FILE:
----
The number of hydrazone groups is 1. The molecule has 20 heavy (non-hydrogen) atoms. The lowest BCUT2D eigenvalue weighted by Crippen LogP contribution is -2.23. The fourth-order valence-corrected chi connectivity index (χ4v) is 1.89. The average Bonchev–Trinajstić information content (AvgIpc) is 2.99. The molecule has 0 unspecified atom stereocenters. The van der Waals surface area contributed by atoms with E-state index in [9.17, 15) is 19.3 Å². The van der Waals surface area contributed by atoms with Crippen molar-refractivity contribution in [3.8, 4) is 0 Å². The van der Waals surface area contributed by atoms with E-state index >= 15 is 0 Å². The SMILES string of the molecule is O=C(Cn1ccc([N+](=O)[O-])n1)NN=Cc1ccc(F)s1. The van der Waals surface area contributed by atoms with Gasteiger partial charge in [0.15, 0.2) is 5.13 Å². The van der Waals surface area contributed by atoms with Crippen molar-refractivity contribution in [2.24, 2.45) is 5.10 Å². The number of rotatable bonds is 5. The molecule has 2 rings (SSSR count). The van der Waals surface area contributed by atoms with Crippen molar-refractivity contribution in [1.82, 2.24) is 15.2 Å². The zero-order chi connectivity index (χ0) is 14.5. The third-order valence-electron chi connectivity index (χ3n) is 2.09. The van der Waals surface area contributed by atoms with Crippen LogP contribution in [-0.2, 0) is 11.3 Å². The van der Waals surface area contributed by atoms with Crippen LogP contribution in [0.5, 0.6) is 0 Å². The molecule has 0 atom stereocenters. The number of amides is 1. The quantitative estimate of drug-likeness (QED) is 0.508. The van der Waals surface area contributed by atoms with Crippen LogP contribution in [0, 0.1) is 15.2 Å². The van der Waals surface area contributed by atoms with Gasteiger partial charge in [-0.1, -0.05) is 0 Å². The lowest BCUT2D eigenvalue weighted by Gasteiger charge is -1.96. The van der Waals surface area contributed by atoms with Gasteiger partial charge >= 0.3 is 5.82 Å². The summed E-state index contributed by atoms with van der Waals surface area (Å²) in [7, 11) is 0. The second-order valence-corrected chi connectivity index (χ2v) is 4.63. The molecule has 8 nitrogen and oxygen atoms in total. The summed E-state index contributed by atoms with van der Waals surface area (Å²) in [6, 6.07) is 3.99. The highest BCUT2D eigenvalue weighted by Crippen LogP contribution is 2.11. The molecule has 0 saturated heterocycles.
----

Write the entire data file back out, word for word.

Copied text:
The number of hydrazone groups is 1. The molecule has 20 heavy (non-hydrogen) atoms. The lowest BCUT2D eigenvalue weighted by Crippen LogP contribution is -2.23. The fourth-order valence-corrected chi connectivity index (χ4v) is 1.89. The average Bonchev–Trinajstić information content (AvgIpc) is 2.99. The molecule has 0 unspecified atom stereocenters. The van der Waals surface area contributed by atoms with E-state index in [9.17, 15) is 19.3 Å². The van der Waals surface area contributed by atoms with Crippen molar-refractivity contribution in [3.8, 4) is 0 Å². The van der Waals surface area contributed by atoms with E-state index >= 15 is 0 Å². The SMILES string of the molecule is O=C(Cn1ccc([N+](=O)[O-])n1)NN=Cc1ccc(F)s1. The van der Waals surface area contributed by atoms with Gasteiger partial charge in [0.15, 0.2) is 5.13 Å². The van der Waals surface area contributed by atoms with Crippen molar-refractivity contribution in [2.24, 2.45) is 5.10 Å². The number of rotatable bonds is 5. The molecule has 2 rings (SSSR count). The van der Waals surface area contributed by atoms with Crippen molar-refractivity contribution in [1.82, 2.24) is 15.2 Å². The zero-order chi connectivity index (χ0) is 14.5. The third-order valence-electron chi connectivity index (χ3n) is 2.09. The van der Waals surface area contributed by atoms with Crippen LogP contribution in [-0.2, 0) is 11.3 Å². The van der Waals surface area contributed by atoms with Crippen LogP contribution in [0.5, 0.6) is 0 Å². The molecule has 0 atom stereocenters. The number of amides is 1. The quantitative estimate of drug-likeness (QED) is 0.508. The van der Waals surface area contributed by atoms with Crippen LogP contribution in [0, 0.1) is 15.2 Å². The van der Waals surface area contributed by atoms with Gasteiger partial charge in [-0.1, -0.05) is 0 Å². The lowest BCUT2D eigenvalue weighted by Gasteiger charge is -1.96. The van der Waals surface area contributed by atoms with Gasteiger partial charge >= 0.3 is 5.82 Å². The summed E-state index contributed by atoms with van der Waals surface area (Å²) in [7, 11) is 0. The second-order valence-corrected chi connectivity index (χ2v) is 4.63. The molecule has 8 nitrogen and oxygen atoms in total. The summed E-state index contributed by atoms with van der Waals surface area (Å²) in [6, 6.07) is 3.99. The highest BCUT2D eigenvalue weighted by Crippen LogP contribution is 2.11. The molecule has 0 saturated heterocycles.